After eight decades, apparently the Happy Birthday song is now in the public domain. It’s only a coincidence that this happened on Claire’s birthday. Really.
a mash-up of (making) music & television
As a self-proclaimed tech-savvy guy, the issue of copyright has always been very complex for me.
On the one hand, I’m a creator of text, images, audio and video, a creator whose content (while it may be neither epic nor worth stealing) is mine and I would like it to stay that way. The idea that someone could grab bits and pieces of something I’ve spawned from whatever wellspring of creativity lurks inside me, and redistribute it without credit or recompense occasionally give me chills. After all, no matter how much we ourselves give away, there is forever a small granule in our hearts that seeks even the smallest payment, even if that is in nothing so much more than a nod of acknowledgement for the effort.
On the other hand, I am a school of the remix. My early dabbling in the electronic artists’ paintbox is littered with countless examples of carefree reconstitution of bytes into abstractly original, but reductively derivative creations. My so-called art was a blossoming reflection of an amateur remix, literal bits and borrowed files into new collections of the same. These exercises sprung forth from blood, sweat and borrowed tears with the single intention of self-education towards the singular goal of some future fortune and fame.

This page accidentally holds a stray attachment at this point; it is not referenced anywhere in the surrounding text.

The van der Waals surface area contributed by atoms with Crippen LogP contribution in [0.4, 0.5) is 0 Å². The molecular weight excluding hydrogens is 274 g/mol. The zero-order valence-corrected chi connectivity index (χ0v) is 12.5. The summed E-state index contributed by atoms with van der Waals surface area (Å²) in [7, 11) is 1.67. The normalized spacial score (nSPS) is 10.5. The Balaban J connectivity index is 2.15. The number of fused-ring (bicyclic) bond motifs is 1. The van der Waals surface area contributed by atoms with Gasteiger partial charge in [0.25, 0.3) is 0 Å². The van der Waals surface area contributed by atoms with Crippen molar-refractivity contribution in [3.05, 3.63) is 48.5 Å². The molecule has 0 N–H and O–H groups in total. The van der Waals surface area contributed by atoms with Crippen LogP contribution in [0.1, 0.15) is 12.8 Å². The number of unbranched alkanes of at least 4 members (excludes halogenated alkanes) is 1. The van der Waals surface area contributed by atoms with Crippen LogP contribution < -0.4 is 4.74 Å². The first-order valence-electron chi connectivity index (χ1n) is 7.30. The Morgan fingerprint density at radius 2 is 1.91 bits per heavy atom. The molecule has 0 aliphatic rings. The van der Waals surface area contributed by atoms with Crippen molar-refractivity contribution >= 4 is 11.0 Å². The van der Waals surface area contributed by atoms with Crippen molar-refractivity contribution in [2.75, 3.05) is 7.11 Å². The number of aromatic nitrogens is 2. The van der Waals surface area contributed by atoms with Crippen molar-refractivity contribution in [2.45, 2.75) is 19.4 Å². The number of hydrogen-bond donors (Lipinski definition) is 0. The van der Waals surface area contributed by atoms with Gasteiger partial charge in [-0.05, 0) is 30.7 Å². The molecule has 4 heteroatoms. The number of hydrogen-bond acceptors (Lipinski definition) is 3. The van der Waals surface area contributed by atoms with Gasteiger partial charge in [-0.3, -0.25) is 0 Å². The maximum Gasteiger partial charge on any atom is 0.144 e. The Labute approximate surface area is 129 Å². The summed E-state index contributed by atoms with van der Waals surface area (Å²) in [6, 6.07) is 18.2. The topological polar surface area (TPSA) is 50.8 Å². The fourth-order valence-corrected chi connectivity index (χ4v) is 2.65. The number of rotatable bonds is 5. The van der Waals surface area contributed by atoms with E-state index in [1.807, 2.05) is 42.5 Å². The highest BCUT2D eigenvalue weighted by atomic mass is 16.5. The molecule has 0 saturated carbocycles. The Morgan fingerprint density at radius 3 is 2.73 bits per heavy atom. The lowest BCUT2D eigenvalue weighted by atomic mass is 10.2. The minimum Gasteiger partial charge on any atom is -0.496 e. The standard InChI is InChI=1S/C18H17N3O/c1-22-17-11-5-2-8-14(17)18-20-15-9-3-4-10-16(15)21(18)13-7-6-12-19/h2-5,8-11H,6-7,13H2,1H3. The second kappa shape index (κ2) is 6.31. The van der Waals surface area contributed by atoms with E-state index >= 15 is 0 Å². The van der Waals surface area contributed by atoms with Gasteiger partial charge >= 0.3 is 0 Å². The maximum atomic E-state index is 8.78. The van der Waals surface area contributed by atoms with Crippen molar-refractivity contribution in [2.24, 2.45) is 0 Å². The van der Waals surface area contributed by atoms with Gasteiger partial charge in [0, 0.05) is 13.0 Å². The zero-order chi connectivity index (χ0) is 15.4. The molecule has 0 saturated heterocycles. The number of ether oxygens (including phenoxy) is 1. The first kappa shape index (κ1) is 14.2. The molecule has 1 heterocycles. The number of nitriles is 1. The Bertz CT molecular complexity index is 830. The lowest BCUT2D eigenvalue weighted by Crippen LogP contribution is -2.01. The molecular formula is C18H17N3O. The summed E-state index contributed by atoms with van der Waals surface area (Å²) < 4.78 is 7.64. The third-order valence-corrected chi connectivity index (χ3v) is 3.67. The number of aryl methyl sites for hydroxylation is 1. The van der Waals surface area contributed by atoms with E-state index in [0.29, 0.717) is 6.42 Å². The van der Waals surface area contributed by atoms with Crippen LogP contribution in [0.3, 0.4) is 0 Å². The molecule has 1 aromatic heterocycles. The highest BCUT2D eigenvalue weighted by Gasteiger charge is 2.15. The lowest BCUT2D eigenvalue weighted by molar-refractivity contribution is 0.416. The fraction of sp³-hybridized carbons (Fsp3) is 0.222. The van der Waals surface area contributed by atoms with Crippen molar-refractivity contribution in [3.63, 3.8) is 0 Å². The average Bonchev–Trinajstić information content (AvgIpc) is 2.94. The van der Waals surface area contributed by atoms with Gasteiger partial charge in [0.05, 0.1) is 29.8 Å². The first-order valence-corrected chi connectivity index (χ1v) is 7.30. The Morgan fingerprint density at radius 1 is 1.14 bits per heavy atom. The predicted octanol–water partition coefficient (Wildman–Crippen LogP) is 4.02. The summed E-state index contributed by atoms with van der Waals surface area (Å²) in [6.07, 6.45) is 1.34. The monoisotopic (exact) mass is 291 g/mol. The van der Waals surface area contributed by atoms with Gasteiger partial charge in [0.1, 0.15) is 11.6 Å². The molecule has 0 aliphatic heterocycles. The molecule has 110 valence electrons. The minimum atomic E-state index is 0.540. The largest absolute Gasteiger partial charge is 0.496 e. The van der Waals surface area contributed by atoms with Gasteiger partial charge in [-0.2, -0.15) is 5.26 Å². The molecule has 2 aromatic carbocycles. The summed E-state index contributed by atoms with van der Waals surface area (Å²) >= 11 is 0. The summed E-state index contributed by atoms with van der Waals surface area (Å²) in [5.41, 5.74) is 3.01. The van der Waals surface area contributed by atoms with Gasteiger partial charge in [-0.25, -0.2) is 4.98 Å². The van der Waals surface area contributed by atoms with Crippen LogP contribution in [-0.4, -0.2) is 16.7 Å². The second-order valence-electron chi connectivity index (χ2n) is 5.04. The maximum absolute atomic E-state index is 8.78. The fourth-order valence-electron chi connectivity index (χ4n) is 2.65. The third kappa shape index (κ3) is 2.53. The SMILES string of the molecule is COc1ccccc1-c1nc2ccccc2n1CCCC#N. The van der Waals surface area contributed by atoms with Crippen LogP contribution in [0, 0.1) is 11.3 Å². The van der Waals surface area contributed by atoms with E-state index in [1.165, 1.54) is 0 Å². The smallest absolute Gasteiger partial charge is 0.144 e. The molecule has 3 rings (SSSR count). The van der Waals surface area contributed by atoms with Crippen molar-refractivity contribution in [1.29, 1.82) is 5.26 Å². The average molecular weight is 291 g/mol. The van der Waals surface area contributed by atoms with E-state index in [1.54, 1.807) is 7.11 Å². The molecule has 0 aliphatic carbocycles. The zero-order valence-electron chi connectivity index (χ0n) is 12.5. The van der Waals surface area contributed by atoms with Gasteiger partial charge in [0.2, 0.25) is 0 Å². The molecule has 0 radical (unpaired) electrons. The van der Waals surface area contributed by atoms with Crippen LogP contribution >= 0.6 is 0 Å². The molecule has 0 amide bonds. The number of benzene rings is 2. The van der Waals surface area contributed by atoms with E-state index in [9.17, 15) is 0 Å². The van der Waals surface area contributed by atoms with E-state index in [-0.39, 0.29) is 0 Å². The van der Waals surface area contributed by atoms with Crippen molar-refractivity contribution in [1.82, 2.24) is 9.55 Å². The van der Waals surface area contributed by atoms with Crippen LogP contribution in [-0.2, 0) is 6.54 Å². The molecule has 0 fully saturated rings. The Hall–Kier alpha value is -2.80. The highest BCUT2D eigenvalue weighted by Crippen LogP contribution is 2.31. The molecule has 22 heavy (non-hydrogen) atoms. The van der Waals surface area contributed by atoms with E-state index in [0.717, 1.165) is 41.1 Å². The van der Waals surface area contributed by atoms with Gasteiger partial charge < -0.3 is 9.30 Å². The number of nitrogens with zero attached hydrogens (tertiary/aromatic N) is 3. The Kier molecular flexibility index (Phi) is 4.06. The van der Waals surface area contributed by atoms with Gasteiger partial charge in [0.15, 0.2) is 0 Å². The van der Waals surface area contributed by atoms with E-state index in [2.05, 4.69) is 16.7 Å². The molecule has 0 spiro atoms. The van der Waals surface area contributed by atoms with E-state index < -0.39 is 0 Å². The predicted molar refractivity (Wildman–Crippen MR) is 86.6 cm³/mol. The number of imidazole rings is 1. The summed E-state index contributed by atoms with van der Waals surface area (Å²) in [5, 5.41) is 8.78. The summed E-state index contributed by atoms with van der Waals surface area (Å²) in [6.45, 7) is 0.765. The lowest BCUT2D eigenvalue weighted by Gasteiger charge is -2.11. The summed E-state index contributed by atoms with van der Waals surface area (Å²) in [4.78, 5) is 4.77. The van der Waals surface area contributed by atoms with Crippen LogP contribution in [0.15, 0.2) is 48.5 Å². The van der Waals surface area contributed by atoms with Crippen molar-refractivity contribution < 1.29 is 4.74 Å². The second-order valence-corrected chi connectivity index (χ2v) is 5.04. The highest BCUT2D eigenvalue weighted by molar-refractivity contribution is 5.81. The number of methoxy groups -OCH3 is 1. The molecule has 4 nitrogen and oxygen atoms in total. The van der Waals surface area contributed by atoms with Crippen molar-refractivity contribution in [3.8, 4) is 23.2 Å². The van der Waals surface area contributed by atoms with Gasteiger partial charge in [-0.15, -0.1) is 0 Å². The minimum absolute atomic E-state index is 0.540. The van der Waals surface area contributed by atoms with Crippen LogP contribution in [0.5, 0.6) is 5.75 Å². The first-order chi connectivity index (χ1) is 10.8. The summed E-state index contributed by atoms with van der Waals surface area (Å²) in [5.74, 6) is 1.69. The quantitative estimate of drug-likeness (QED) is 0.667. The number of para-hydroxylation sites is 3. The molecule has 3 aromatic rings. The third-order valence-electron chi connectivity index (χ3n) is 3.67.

JK Rowling is on Biography: has success gone to her head? Doubtful. The books are very good, and she seems modest enough.
I have been stirring a few ideas around in my head about public licensing and copyright. For those familiar with GNU software public licensing, I am pondering how and if something like that could or should exist for words – text – literature, if you will.
GNU, as I understand it, is based upon the understanding that no one really owns a piece of software distributed under GNU, but rather it exists as an enitity that anyone can use, manipulate, and redistribute, provided they don’t try and take it as their own: it goes back into the pool. Linux is distributed under GNU.
Rowling is rambling: she seems like the type – at least being interviewed – that has a lot to say, and means to say it. I think the folks at AandE probably did more than average editing after they put her in front of a camera. But she does make an interesting if not debatable point: she says no one is going to dictate a single word of what she writes: in other words, she won’t be directly bowing to public pressure on her content. Good for you JK, if you can actually pull it off. But, don’t tell me that nothing you write will be steered through your audience’s reaction to the first four books…
Back to GNU: I don’t know if directly translates. I don’t know if it is possible to take a piece of literature: this paragraph for example, and push it into some sort of realm of public domain: sort of an open words licence (OWL?) that puts text into a broad freely distributable context within the confines of maintaining content. It’s an idea I’m going to play with a little. If nothing more, it is something of an academic pursuit to occupy my thoughts for the weekend.
Chris just called: we’re going to check out Blade 2 tomorrow afternoon, provided we can first find a parking space at Metrotown, and second, get in the theatre. It tends to be a tricky task. After that: Thai? As long as it’s as tasty as the chili I cooked up tonight, I can’t complain.
And.. miracle of miracles: Karin started her own blog. No doubt to rival this one. Will she suceed? Cast your votes now…